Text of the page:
University Chorus to Perform Spring Concert

University Chorus will perform its spring concert, “In Praise of Singing,” at 2 p.m. Sunday, April 27, in St. Lawrence University’s Peterson-Kermani Performance Hall. The performance is free and open to the public.

The featured work on the program will be American composer Kirke Mechem’s “Singing Is So Good a Thing: An Elizabethan Recreation.” Written for mixed chorus, soloists and chamber orchestra, including harpsichord, the song is a setting of a text by Elizabethan composer William Byrd extolling the benefits of singing. University Chorus tenors Alan Wioskowski and Joseph Schuessler will be soloists.

Other songs on the program include Joe Rarposo’s Sesame Street hit “Sing” in a jazzy arrangement, Stephen Hatfield’s setting of the African folk song “Jabula Jesu,” and Ronald Staheli’s moving arrangement of the American folk hymn “How Can I Keep from Singing,” featuring sopranos Julianne DeGuardi ’16 and Haley Feickert ’11 as soloists. The program will open with SUNY Potsdam’s Crane School of Music composer Paul Siskind’s setting of “Everyone Suddenly Burst Out Singing.”

Joining University Chorus in the celebration of singing will be two recently formed community singing groups.

TAMS (The Any Music Singers) is a collective of singers who gather together simply for the joy of communal singing. Formed in 2012 by St. Lawrence English professors Bob De Graaff and Sarah Gates and directed by Siskind, their repertoire is as varied as the backgrounds and musical preferences of their singers, and includes music of many styles eras and cultures. TAMS will sing two English madrigals, “Now is the Month of Maying” and “The Silver Swan” and the 1985 hit song “Something Inside So Strong.”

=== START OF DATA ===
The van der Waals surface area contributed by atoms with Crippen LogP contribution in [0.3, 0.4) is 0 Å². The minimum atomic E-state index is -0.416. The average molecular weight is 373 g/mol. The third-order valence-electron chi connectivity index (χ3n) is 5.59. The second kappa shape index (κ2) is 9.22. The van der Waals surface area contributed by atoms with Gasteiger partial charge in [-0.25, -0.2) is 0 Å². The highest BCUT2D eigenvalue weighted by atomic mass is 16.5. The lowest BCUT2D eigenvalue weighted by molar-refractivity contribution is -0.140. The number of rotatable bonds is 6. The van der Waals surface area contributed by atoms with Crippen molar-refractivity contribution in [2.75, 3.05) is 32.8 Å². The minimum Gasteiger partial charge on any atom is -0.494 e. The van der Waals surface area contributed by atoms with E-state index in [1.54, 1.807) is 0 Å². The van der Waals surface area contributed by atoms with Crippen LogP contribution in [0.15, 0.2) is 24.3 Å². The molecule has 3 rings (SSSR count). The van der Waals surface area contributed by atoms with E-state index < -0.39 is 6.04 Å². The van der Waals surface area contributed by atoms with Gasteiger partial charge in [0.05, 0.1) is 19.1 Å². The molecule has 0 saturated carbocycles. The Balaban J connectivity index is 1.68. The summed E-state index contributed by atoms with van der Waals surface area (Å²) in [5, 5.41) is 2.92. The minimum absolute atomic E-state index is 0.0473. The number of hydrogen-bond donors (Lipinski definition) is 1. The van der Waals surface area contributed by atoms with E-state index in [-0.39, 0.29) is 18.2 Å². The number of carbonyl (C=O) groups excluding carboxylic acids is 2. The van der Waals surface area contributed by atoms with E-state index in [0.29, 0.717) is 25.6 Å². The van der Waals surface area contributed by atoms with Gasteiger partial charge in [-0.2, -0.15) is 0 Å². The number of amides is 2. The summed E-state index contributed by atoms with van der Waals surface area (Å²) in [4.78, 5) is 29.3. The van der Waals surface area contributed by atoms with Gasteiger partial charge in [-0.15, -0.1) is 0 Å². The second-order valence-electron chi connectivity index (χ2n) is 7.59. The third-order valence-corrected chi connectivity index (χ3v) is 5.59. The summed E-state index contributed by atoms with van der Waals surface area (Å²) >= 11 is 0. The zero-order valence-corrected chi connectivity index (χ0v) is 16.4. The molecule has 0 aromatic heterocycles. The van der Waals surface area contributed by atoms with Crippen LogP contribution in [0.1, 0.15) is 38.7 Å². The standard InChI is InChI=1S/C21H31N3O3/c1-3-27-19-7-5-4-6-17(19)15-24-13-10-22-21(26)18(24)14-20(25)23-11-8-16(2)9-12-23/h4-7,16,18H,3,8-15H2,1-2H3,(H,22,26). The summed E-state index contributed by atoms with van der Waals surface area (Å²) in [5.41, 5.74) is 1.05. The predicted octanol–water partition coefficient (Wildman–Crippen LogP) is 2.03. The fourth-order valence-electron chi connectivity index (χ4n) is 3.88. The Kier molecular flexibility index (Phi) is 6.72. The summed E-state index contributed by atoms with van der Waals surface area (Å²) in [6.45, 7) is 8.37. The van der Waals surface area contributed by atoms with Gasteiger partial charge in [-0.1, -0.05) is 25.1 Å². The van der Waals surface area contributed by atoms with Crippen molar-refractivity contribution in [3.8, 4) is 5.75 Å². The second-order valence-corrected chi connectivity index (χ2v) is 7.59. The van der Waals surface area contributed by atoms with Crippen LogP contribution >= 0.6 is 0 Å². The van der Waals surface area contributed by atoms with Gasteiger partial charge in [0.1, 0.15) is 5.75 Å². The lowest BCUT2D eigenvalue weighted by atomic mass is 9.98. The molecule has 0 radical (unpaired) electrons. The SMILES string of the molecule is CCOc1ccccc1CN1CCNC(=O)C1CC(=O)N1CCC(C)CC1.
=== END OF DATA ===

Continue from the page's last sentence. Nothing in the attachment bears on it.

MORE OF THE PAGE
Vocal Skies, a shape-note singing group, was formed in 2011 by St. Lawrence former faculty member Hannah Harvester as an informal group and has stayed together after she recently left the area. They will sing two standards of the repertoire, William Billings’ “Taunton” and Oliver Holden’s “Cowper.”

As Canton’s community chorus, University Chorus brings together the vocal talents of students, faculty and staff, and community members. Directed by Barry Torres and accompanied by Sam Whitesell, they perform a varied repertoire in theme-oriented concerts, often with instrumental accompaniment, in the best tradition of American community choral singing.